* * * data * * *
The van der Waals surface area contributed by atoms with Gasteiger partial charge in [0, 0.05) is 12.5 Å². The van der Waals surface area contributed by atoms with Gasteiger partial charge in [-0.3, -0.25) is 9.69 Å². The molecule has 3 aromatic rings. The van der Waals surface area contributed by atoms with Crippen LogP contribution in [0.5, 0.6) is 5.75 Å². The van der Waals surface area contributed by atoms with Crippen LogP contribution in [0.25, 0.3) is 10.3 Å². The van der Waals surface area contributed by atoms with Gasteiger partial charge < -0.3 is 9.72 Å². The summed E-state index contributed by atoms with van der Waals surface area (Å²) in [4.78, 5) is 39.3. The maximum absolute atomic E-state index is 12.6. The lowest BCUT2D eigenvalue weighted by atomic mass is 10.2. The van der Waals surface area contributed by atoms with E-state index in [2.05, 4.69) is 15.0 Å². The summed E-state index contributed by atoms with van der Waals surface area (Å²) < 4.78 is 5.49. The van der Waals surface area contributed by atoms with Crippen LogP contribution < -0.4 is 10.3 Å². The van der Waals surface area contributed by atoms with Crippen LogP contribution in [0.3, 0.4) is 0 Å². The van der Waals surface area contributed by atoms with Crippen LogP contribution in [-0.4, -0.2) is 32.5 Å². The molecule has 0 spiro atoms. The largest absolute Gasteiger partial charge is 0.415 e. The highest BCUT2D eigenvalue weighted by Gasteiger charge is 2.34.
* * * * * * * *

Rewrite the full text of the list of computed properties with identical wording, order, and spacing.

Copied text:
The van der Waals surface area contributed by atoms with Gasteiger partial charge in [0, 0.05) is 12.5 Å². The van der Waals surface area contributed by atoms with Gasteiger partial charge in [-0.3, -0.25) is 9.69 Å². The molecule has 3 aromatic rings. The van der Waals surface area contributed by atoms with Crippen LogP contribution in [0.5, 0.6) is 5.75 Å². The van der Waals surface area contributed by atoms with Crippen LogP contribution in [0.25, 0.3) is 10.3 Å². The van der Waals surface area contributed by atoms with Gasteiger partial charge < -0.3 is 9.72 Å². The summed E-state index contributed by atoms with van der Waals surface area (Å²) in [4.78, 5) is 39.3. The maximum absolute atomic E-state index is 12.6. The lowest BCUT2D eigenvalue weighted by atomic mass is 10.2. The van der Waals surface area contributed by atoms with E-state index in [2.05, 4.69) is 15.0 Å². The summed E-state index contributed by atoms with van der Waals surface area (Å²) < 4.78 is 5.49. The van der Waals surface area contributed by atoms with Crippen LogP contribution < -0.4 is 10.3 Å². The van der Waals surface area contributed by atoms with Crippen LogP contribution in [0.3, 0.4) is 0 Å². The van der Waals surface area contributed by atoms with Crippen LogP contribution in [-0.4, -0.2) is 32.5 Å². The molecule has 0 spiro atoms. The largest absolute Gasteiger partial charge is 0.415 e. The highest BCUT2D eigenvalue weighted by Gasteiger charge is 2.34.